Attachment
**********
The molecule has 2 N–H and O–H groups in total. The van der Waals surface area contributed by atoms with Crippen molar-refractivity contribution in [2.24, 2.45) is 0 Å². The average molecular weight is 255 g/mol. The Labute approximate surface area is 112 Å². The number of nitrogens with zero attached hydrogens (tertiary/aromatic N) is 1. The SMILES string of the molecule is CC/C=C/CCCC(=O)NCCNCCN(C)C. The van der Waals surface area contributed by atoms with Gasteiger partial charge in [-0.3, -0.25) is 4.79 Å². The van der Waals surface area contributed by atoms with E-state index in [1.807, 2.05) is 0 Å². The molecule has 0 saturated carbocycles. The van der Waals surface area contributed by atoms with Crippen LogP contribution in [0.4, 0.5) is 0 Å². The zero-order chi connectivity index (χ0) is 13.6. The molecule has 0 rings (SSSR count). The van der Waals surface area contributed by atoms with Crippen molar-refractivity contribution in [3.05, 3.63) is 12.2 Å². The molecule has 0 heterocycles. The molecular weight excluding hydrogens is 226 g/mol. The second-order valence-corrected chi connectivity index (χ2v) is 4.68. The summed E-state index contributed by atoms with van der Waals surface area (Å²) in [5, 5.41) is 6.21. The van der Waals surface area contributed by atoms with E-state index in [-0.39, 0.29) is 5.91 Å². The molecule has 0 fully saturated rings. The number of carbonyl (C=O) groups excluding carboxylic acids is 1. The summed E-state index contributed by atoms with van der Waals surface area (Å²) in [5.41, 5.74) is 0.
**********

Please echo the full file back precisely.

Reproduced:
The molecule has 2 N–H and O–H groups in total. The van der Waals surface area contributed by atoms with Crippen molar-refractivity contribution in [2.24, 2.45) is 0 Å². The average molecular weight is 255 g/mol. The Labute approximate surface area is 112 Å². The number of nitrogens with zero attached hydrogens (tertiary/aromatic N) is 1. The SMILES string of the molecule is CC/C=C/CCCC(=O)NCCNCCN(C)C. The van der Waals surface area contributed by atoms with Gasteiger partial charge in [-0.3, -0.25) is 4.79 Å². The van der Waals surface area contributed by atoms with E-state index in [1.807, 2.05) is 0 Å². The molecule has 0 saturated carbocycles. The van der Waals surface area contributed by atoms with Crippen LogP contribution in [0.4, 0.5) is 0 Å². The zero-order chi connectivity index (χ0) is 13.6. The molecule has 0 rings (SSSR count). The van der Waals surface area contributed by atoms with Crippen molar-refractivity contribution in [3.05, 3.63) is 12.2 Å². The molecule has 0 heterocycles. The molecular weight excluding hydrogens is 226 g/mol. The second-order valence-corrected chi connectivity index (χ2v) is 4.68. The summed E-state index contributed by atoms with van der Waals surface area (Å²) in [5, 5.41) is 6.21. The van der Waals surface area contributed by atoms with E-state index in [-0.39, 0.29) is 5.91 Å². The molecule has 0 fully saturated rings. The number of carbonyl (C=O) groups excluding carboxylic acids is 1. The summed E-state index contributed by atoms with van der Waals surface area (Å²) in [5.41, 5.74) is 0.